Senator HENDERSON (Victoria) (19:35): I rise in this adjournment debate to celebrate the very significant defence industry investment the Morrison government is making in the Geelong region—the investment to build and sustain 30 self-propelled mobile howitzers—and to condemn the member for Corio, Mr Marles, for his continuing campaign against the most substantial defence manufacturing project to be based in our region.
Just before the federal election last year I was very proud to join the defence minister and my good friend, Senator Reynolds, to announce that a re-elected Morrison government would commit to this massive investment—around $1 billion-plus—to be located in the Geelong region. As we announced, these 30 self-propelled howitzers in Geelong will deliver up to 350 jobs and provide vital capability for the Australian Army. For those who aren’t familiar with the howitzer, it is best described as a large tank on tracked wheels equipped with a very significant long-range firing capability. It is vital capability for our nation.
Just last Saturday, 22 February, the Geelong Advertiser published a front-page story entitled ‘Massive misfire’, with the subheading ‘Geelong jobs pledge a patent lie that mugs voters, says opposition.’ This is the latest attempt by Mr Marles to condemn the project in his attempt to undermine this massive manufacturing jobs investment for the region.
Mr Marles was such a poor advocate for the people of Geelong that when we announced this project last year he determined that this was not worthy of Labor’s support. Of course we should not be surprised. In 2012, when Labor was battling to contain its out-of-control spiral of debt and deficit, it was the Labor government which cancelled this project. This is contrary to Army’s requirements and contrary to our national security interests. On 3 May 2012 the then Prime Minister, Julia Gillard, announced dramatic Defence cuts, you including the cancellation of this project. This put our defence industry at risk. The then Chief of Army, Lieutenant General David Morrison, was questioned at Senate estimates. He admitted that the decision to instead acquire further towed guns, which have a limited range and place soldiers at much greater risk of being harmed, could expose Australian troops to danger on operations, as well, of course, as being less mobile and less capable than the self-propelled alternative. Sadly, once again we see Labor continuing to refuse to back this crucial project for Geelong and Victoria.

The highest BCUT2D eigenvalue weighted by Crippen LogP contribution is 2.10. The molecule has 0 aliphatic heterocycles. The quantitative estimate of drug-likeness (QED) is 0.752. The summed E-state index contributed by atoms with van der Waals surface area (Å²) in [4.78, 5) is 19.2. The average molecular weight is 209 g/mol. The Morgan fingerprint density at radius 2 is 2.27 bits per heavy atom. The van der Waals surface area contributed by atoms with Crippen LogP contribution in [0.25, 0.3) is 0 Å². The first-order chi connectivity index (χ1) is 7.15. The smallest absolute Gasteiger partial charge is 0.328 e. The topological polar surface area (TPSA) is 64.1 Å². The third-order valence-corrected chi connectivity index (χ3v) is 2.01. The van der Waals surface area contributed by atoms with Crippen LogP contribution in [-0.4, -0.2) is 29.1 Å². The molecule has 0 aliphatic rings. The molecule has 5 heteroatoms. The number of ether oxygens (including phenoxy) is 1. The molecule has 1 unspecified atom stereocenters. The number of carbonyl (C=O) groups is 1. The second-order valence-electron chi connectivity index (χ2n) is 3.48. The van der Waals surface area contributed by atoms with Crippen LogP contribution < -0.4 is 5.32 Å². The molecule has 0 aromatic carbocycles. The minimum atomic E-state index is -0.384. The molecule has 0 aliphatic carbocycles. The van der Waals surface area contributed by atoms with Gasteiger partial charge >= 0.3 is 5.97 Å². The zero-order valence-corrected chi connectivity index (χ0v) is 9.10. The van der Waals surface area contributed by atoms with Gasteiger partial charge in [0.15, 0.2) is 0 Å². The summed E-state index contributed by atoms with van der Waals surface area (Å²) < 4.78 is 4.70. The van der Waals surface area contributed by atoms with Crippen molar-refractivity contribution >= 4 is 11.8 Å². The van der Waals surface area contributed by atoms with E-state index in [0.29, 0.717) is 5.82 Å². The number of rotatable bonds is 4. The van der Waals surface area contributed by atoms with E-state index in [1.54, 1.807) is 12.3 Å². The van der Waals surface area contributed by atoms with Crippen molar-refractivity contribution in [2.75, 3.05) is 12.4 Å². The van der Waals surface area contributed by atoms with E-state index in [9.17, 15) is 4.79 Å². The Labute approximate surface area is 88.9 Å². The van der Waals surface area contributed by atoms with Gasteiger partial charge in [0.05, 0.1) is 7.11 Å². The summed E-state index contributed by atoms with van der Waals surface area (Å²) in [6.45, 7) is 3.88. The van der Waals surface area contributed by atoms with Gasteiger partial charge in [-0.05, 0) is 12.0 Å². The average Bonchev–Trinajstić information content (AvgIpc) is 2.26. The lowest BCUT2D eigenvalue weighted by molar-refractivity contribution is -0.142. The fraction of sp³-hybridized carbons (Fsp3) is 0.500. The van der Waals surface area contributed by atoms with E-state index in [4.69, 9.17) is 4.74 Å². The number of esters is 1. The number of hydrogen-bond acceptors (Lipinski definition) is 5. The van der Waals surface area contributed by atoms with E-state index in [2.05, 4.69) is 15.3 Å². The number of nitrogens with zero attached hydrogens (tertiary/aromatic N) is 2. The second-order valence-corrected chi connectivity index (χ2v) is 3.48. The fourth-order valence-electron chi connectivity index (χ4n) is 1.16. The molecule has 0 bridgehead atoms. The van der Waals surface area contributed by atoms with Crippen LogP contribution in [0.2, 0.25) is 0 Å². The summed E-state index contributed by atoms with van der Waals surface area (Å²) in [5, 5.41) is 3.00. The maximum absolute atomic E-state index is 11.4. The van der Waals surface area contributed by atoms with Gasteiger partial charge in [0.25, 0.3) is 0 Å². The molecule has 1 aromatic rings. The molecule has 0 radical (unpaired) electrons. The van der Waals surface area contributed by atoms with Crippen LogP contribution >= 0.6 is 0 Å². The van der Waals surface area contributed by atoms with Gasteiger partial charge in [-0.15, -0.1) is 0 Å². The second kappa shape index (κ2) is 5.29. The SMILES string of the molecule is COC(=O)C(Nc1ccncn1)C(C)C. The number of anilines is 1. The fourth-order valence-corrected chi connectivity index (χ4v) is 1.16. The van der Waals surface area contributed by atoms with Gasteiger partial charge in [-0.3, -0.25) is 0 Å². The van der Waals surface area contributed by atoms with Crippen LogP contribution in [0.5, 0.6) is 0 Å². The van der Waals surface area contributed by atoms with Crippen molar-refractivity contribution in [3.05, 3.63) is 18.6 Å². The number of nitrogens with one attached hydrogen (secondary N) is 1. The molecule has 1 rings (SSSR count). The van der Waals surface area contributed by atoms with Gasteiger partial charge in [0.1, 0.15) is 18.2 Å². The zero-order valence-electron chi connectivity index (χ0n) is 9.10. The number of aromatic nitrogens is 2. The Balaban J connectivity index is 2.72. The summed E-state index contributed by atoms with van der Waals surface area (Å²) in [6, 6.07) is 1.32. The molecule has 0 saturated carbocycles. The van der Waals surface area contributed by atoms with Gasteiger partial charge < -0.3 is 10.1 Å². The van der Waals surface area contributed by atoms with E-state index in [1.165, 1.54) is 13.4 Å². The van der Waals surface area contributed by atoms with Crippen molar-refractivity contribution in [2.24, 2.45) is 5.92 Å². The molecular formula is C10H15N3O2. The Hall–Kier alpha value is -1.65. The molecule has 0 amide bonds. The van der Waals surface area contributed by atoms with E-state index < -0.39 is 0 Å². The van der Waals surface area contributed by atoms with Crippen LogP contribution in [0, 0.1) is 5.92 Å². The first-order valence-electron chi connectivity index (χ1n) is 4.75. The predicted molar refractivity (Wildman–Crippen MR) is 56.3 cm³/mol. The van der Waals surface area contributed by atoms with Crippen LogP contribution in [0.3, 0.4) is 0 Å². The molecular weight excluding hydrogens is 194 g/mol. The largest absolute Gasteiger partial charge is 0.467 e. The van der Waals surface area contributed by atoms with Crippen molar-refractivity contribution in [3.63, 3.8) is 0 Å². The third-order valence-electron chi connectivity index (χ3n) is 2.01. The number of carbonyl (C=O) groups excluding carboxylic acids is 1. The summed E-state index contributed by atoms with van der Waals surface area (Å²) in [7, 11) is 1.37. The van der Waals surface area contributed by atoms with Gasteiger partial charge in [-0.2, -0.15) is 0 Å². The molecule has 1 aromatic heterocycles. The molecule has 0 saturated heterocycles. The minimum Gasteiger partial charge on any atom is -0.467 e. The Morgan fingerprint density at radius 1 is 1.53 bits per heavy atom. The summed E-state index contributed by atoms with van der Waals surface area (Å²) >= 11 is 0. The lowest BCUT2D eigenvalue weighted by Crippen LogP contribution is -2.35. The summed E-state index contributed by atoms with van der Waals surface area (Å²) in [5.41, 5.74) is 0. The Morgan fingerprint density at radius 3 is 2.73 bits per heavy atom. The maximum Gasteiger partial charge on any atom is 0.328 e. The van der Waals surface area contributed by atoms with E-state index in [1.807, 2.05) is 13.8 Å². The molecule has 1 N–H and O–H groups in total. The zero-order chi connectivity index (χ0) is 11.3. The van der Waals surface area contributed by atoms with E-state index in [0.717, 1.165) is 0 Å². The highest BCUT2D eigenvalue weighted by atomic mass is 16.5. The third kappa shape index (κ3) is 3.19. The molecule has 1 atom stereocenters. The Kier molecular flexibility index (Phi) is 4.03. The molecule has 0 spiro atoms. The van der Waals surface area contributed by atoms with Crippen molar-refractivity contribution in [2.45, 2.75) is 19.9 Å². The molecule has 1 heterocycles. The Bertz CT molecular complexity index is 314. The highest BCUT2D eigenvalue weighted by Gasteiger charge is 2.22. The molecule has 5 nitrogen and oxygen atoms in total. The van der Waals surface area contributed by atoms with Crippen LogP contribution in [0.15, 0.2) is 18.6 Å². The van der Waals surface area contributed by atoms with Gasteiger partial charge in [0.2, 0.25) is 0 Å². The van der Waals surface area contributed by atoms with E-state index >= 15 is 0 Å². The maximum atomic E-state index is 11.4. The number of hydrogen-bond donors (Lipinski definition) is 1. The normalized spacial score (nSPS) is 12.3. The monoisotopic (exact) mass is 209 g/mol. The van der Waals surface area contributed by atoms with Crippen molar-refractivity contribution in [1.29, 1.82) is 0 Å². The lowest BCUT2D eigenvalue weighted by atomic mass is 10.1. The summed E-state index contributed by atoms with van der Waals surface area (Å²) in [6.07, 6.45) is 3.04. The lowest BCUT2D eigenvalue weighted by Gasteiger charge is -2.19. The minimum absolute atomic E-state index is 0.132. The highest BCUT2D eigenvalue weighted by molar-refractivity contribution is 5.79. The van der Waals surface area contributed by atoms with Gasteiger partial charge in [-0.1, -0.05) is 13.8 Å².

But this is not the only example of Mr Marles deserting his electorate, including manufacturing workers. We know that on his watch Ford announced the closure of its manufacturing operations in July 2013—a dreadful day. He refused to back Avalon’s international airport, saying at the time that this was not in Geelong and Australia’s interests. On Mr Marles’s watch, in a city that depends so much on manufacturing, he smashed heavy industry with a job-destroying carbon tax. In the lead-up to last year’s May election he declared that the end of thermal coal exports would be a good thing, turning his back on Australia’s 55,000 coal workers. He stood silent when there was an unlawful blockade by members of the AWU which cost Viva Energy $20 million. He has done nothing to advocate for fast rail infrastructure, including advocating to match our $2 billion fast rail commitment between Melbourne and Geelong. He backed, at one stage, the East West Link but then went silent when Premier Daniel Andrews cancelled that project, refusing to back this important vital infrastructure project. He went silent when state Labor cancelled Bay West, a second port for Victoria. He fails to stand up for onshore conventional gas and the need to lift the moratorium in Victoria. He prevails over an electorate with one of the highest unemployment rate in the country, with no ideas to fix it. Mr Marles is no friend of manufacturers, no friend of industry and no friend of farmers. I condemn his failure to celebrate our government’s investments, including one of the most important manufacturing projects and opportunities ever to come to Geelong.
Tuesday, 25 February 2020